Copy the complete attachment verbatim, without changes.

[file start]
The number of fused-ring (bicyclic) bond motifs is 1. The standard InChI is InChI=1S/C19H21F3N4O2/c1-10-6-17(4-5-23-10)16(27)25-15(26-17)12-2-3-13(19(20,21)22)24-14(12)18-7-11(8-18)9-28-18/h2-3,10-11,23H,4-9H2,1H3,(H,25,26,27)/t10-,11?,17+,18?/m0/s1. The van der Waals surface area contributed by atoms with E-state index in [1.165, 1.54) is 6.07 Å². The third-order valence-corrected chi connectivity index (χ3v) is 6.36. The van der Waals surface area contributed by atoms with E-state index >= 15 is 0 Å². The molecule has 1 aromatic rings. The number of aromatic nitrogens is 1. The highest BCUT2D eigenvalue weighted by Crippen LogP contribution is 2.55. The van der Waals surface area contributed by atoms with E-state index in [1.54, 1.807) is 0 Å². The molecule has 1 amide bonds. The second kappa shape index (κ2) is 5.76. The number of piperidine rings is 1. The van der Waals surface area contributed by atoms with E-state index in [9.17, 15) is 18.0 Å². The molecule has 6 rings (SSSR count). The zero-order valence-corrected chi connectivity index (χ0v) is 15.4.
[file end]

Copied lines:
The number of fused-ring (bicyclic) bond motifs is 1. The standard InChI is InChI=1S/C19H21F3N4O2/c1-10-6-17(4-5-23-10)16(27)25-15(26-17)12-2-3-13(19(20,21)22)24-14(12)18-7-11(8-18)9-28-18/h2-3,10-11,23H,4-9H2,1H3,(H,25,26,27)/t10-,11?,17+,18?/m0/s1. The van der Waals surface area contributed by atoms with E-state index in [1.165, 1.54) is 6.07 Å². The third-order valence-corrected chi connectivity index (χ3v) is 6.36. The van der Waals surface area contributed by atoms with E-state index >= 15 is 0 Å². The molecule has 1 aromatic rings. The number of aromatic nitrogens is 1. The highest BCUT2D eigenvalue weighted by Crippen LogP contribution is 2.55. The van der Waals surface area contributed by atoms with E-state index in [1.54, 1.807) is 0 Å². The molecule has 1 amide bonds. The second kappa shape index (κ2) is 5.76. The number of piperidine rings is 1. The van der Waals surface area contributed by atoms with E-state index in [9.17, 15) is 18.0 Å². The molecule has 6 rings (SSSR count). The zero-order valence-corrected chi connectivity index (χ0v) is 15.4.